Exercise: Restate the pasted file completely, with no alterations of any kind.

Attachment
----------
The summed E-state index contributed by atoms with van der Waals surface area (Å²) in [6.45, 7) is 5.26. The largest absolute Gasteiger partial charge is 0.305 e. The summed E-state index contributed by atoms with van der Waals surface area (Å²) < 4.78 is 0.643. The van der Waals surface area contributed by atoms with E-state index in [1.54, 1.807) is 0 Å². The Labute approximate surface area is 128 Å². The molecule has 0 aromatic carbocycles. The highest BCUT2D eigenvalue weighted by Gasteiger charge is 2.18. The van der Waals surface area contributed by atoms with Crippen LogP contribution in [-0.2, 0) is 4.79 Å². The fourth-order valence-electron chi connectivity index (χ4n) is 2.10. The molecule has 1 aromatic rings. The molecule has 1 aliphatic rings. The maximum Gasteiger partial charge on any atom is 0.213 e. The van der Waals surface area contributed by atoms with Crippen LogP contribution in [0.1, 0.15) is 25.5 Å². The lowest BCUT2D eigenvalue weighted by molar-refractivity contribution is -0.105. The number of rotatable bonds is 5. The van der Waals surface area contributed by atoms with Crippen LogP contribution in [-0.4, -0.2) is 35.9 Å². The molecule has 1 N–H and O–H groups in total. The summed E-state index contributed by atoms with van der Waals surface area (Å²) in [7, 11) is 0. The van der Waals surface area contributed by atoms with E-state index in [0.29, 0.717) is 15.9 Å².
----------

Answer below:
The summed E-state index contributed by atoms with van der Waals surface area (Å²) in [6.45, 7) is 5.26. The largest absolute Gasteiger partial charge is 0.305 e. The summed E-state index contributed by atoms with van der Waals surface area (Å²) < 4.78 is 0.643. The van der Waals surface area contributed by atoms with E-state index in [1.54, 1.807) is 0 Å². The Labute approximate surface area is 128 Å². The molecule has 0 aromatic carbocycles. The highest BCUT2D eigenvalue weighted by Gasteiger charge is 2.18. The van der Waals surface area contributed by atoms with Crippen LogP contribution in [-0.2, 0) is 4.79 Å². The fourth-order valence-electron chi connectivity index (χ4n) is 2.10. The molecule has 1 aromatic rings. The molecule has 1 aliphatic rings. The maximum Gasteiger partial charge on any atom is 0.213 e. The van der Waals surface area contributed by atoms with Crippen LogP contribution in [0.1, 0.15) is 25.5 Å². The lowest BCUT2D eigenvalue weighted by molar-refractivity contribution is -0.105. The number of rotatable bonds is 5. The van der Waals surface area contributed by atoms with Crippen LogP contribution in [-0.4, -0.2) is 35.9 Å². The molecule has 1 N–H and O–H groups in total. The summed E-state index contributed by atoms with van der Waals surface area (Å²) in [7, 11) is 0. The van der Waals surface area contributed by atoms with E-state index in [0.29, 0.717) is 15.9 Å².